However, just when she’d finally settled in to her new duties, her career plan had taken a one-hundred-and-eighty-degree turn. At this very moment she was in the middle of the very position she’d never intended to fill again, thanks to a one-sentence clause in the fine print of her contract.
“Come on, people,” Trey Donovan, the senior emergency physician, yelled beside her. “Let’s move!”
By the time their small entourage had reached the ambulance bay, two paramedics were already tugging a stretcher out of the back of their vehicle.
A feeling of dread swamped her, but she reasoned it away. You don’t know this person. None of your friends or family could possibly be on that stretcher. This is a car accident—nothing at all like David’s situation.
She swallowed hard and forced herself to fall back into her objective professional mode.
“MVA,” one medic reported, using the shorthand Sierra recalled so vividly. Motor-vehicle accident. “Forty-five-year-old male with blunt trauma to the chest and abdomen, dislocated shoulder and sundry other injuries. BP is…”
Sierra noted the vital signs as she gazed down at the man lying on the gurney, strapped to a backboard and wearing a cervical collar. Bruises were already forming on his visible extremities and lacerations from broken glass crisscrossed his face. An oxygen mask covered his nose and mouth, but his nose was swollen and clearly broken, which meant they’d need an airway.
“Let’s go,” Trey ordered, and off they scurried to the nearest available trauma room.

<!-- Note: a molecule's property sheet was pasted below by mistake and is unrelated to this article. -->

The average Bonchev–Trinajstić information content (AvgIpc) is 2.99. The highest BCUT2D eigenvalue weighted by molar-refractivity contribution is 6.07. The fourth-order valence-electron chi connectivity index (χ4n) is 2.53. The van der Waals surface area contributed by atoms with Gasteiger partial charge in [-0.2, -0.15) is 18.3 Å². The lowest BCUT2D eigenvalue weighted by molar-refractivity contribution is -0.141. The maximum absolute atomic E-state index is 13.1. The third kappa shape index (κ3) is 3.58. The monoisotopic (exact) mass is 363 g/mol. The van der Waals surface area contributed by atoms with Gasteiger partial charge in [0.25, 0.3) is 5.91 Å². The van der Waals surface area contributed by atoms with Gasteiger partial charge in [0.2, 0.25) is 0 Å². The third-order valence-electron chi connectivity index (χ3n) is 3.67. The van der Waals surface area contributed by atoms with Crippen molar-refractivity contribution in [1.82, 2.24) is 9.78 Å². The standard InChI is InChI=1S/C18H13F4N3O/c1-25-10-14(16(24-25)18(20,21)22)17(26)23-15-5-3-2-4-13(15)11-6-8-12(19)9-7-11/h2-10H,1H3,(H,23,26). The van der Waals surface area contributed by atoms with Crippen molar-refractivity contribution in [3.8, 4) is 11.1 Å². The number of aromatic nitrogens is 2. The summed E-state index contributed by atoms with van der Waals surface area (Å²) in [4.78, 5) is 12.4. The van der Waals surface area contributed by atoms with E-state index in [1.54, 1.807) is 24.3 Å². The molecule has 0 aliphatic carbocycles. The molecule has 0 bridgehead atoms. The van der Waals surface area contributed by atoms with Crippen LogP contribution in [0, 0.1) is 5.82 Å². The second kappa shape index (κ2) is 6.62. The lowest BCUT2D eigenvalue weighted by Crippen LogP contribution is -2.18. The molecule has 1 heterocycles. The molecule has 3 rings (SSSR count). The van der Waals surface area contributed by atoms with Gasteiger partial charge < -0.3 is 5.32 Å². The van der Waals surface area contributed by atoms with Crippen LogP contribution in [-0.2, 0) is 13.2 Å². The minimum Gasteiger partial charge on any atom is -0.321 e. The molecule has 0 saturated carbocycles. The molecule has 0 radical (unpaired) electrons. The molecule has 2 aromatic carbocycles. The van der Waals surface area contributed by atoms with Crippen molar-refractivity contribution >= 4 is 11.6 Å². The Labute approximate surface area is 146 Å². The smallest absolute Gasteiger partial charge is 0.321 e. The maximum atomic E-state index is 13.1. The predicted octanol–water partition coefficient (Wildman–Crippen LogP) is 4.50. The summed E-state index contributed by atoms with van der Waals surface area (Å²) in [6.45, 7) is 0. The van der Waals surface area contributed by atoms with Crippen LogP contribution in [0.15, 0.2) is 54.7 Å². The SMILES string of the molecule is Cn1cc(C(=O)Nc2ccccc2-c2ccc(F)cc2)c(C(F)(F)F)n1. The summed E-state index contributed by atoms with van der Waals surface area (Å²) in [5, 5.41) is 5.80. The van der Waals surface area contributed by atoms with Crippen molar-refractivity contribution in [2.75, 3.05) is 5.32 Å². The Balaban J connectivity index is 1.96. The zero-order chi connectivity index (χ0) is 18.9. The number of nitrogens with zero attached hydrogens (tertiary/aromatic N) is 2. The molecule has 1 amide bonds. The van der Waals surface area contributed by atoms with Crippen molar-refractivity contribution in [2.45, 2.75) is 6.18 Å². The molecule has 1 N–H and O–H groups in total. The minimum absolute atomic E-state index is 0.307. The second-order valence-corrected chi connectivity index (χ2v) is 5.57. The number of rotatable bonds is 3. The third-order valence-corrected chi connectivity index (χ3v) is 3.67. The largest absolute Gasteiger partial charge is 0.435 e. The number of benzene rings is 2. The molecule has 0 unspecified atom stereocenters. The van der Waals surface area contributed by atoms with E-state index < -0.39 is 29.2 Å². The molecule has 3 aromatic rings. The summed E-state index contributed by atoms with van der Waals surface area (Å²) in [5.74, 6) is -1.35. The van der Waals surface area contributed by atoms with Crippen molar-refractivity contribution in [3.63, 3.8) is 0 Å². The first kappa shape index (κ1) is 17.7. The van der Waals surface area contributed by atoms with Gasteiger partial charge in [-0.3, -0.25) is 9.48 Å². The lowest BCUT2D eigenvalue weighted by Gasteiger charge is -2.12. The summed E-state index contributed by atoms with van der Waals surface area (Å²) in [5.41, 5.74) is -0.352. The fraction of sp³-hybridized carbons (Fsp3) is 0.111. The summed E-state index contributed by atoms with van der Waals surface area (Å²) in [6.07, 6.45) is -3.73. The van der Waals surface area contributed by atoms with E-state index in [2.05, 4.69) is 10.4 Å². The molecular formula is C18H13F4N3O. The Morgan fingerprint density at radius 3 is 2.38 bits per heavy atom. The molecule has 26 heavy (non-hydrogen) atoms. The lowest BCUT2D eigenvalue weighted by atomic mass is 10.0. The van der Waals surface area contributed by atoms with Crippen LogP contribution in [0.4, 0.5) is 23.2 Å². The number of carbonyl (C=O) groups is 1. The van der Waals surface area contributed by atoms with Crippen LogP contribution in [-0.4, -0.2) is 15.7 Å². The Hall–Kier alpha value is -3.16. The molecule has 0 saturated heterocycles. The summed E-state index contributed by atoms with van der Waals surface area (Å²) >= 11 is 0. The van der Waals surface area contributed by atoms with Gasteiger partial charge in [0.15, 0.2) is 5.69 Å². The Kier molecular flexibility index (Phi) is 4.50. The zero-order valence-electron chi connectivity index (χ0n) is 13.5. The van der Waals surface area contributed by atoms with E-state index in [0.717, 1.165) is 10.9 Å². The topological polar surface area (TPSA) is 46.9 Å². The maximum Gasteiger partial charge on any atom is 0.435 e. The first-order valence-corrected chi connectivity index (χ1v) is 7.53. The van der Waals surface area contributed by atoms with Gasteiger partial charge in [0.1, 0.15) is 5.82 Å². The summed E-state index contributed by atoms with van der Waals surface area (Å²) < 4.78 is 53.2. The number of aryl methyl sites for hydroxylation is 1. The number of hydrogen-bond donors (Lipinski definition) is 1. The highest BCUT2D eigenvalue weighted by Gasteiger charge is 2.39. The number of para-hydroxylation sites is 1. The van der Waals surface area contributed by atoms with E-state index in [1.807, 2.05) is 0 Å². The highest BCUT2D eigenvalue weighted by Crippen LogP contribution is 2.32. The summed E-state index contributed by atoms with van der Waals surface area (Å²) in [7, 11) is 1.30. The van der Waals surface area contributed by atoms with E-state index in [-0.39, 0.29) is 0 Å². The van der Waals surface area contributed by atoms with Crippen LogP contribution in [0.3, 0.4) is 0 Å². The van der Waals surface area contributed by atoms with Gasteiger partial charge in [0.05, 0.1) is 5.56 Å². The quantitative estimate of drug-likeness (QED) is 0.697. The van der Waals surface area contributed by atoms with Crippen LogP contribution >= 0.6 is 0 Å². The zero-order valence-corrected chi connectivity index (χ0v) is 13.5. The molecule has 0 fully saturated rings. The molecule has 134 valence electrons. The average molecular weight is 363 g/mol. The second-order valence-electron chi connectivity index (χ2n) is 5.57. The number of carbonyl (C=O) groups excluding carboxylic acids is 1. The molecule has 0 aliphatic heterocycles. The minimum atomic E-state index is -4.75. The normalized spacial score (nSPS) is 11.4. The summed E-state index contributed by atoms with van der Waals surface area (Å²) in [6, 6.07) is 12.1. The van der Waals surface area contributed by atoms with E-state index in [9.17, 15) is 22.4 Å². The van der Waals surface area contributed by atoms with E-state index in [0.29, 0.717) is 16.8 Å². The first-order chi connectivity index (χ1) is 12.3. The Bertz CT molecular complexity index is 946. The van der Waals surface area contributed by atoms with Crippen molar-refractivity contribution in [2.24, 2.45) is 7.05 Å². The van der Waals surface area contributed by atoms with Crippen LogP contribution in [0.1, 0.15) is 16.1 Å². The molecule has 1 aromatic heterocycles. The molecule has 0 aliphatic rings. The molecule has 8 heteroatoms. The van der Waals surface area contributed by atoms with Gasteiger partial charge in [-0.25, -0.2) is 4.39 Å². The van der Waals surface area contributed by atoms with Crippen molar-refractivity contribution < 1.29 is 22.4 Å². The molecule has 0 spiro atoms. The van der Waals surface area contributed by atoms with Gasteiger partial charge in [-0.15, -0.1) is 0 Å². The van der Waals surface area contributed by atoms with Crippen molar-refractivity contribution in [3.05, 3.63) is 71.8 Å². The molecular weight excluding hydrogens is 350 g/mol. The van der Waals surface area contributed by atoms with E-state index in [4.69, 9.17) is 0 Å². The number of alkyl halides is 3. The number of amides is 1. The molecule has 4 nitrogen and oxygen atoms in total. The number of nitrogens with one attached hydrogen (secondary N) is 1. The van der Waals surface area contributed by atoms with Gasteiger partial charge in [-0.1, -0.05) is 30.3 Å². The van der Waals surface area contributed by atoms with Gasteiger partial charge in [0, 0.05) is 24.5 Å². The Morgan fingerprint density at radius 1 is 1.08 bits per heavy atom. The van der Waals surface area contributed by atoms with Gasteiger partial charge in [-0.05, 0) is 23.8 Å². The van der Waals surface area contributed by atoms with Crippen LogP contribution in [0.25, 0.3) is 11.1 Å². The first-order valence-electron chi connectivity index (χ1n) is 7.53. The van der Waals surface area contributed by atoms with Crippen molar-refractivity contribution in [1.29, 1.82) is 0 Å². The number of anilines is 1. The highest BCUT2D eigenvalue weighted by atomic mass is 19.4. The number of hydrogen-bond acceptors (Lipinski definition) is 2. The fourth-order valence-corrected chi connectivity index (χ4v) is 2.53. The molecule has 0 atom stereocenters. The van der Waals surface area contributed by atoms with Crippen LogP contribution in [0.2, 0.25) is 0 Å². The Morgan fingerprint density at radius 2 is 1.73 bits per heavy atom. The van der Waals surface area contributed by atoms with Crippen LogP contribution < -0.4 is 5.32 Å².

“He’s wearing a MedicAlert bracelet,” the other paramedic reported. “According to the company records, he’s a diabetic and he’s currently taking Coumadin, hydrochlorothiazide and something called liraglutide.”
The blood-pressure medicine wasn’t unusual for someone his age, but the blood thinner was. “Has he had a recent heart attack or stroke?”
“We don’t know, but his left knee has a freshly healing scar. Maybe a recent joint replacement? The police are trying to locate his next of kin.”
“Any record of insulin?”
The paramedic shook his head. “None.”
“What was that last drug you’d mentioned?” Trey asked, his brow furrowed as if trying to place the medication.
“Liraglutide,” the paramedic repeated.
Trey turned to one of the nurses. “Call the Pharmacy and ask—”
“Don’t bother,” Sierra interrupted. “It’s a new drug just approved by the FDA for treating type 2 Diabetes.”
Trey’s dark-eyed gaze met hers over the gurney and she read his unasked question. “I had a patient who had trouble controlling his diabetes, so we tried it. It’s not the first line of therapy and has a number of side effects, but in his case it was a last-ditch resort and it worked,” she explained.
He grinned, and the most endearing dimple appeared in the side of his cheek.